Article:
Food Deals Galore!

With the economy in the shitter, food deals have become all of the rage. From Muncharoo, to Living Social, to Find Specials, etc., deals are in. The premise is basic. Pay a certain amount, get a coupon (typically for double your purchase price) and eat away. I've used them on a number of occasions. Some have been great deals (Room 39... 25 bucks got me 50 bucks worth of grub), some have been not so good (I won't mention names but some of these deals require you to read the fine print as they may only be usable during obscure times).

The downside to consumers is that the gift certificates must be kept around for that special time you wish to use it. I've got a Le Fou Frog gift certificate gathering dust right now because I haven't made the time to use it yet.

There is also a downside to the restaurants as well. I spoke to one owner about the deals and he admits that they probably lose money on the deals, but they hope that it leads to new customers. The worst situation is when they see a regular customer using one of the coupons. Owners also sometimes get burned when users only tip on the final bill amount disregarding the coupon's inclusion.

My personal take is that these deals are great for the consumer, so-so for the restaurants, and ultimately will lose their appeal. Restaurants don't mind doing one of these deals a year. However, since these deals are sent out on a daily basis, you have to sift through the crap to find the good deals (Every other day features some sort of spa or hair salon... my "fro" doesn't need that shit).

Once folks have a chance to try out a few new places, all but the hard-core savers will begin to lose interest. Until then, suit up and coupon up!

Ah..... memories of green bean casserole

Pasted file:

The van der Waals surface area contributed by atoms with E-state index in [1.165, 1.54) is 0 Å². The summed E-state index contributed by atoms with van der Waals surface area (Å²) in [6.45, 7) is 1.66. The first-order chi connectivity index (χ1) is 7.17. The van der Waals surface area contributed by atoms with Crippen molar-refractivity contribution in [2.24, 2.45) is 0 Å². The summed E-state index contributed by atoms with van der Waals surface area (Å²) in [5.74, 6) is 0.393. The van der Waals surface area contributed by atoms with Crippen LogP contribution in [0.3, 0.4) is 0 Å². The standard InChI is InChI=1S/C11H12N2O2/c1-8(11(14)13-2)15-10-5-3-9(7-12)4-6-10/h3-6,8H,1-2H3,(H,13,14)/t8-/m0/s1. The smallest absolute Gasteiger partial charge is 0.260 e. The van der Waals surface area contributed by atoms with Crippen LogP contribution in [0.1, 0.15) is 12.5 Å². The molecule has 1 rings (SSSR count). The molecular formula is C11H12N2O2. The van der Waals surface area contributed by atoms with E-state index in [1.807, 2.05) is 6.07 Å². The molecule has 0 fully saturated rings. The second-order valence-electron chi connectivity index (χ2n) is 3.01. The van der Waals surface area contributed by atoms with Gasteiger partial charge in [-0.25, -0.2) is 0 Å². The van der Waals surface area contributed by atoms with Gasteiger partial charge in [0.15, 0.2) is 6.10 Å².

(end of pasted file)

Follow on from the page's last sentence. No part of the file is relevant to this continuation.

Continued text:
Check it out dude. 69, that's right, 69 pages full of pictures of our parents entertaining each other. You can almost smell the fondue and doobies while looking at these photos.


The Winter of Cheese

Some who know me are familiar with my habit of naming a season after an ingredient or dish. Throughout that season I try to use that ingredient or make that dish in many different ways. Last summer was the Summer of Lemons. I declare this to be the Winter of Cheese.

Check out this list of cheeses! Damn, that's a lot of cheese.


Are you a Turophile?

I am, and this is where I learn the terms to impress people with my turos vocabulary. It's a glossary of cheese terms. They also have a nifty Cheesecyclopedia.

Get your fail on

Since the boom of food television some folks think it is glamorous to be a chef. This is correct if you relate glamor to being over-worked, under-paid, hot, greasy and generally anonymous.

Are you looking for a school that teaches the cooking stuff? Here is a terrific website to help you on your way to failure. http://www.culinaryartscollege.org
I hear the kids out at JOCO are making some noise in the field. It's not listed yet, but I bet it will be soon. I'll let Cindy know about them. Oh.... wait... I just did.

Here is what Bourdain has to say about getting started in the field of cooking stuff for people. You know, being a cookerperson. This article is taken from his new book Medium Raw you gotta read it.

"I am frequently asked by aspiring chefs, dreamers young and old, attracted by the lure of slowly melting shallots and caramelizing pork belly, or delusions of Food Network stardom, if they should go to culinary school. I usually give a long, thoughtful, and qualified answer.
But the short answer is “no.”"  -Anthony Bourdain

I hope you are now even further inspired to prove everyone wrong. Now get over here and get your cook on! http://www.culinaryartscollege.org


Gin for the win!

You know I loves my Gin. This stuff looks awesome. Citadelle Gin.

"The unique flavor profile is the result of 19 botanicals sourced from around the world, ranging from Sri Lankan cinnamon to almonds and lemon rind from Spain, Grains of Paradise from West Africa and Moroccan coriander to licorice from China. But this heady mix is only introduced after the fourth intensive distilling process—which involves heating whole grain wheat from the Beauce region (the same used to make classic French bread) over a naked flame, and brewing with natural spring water to create the neutral spirit."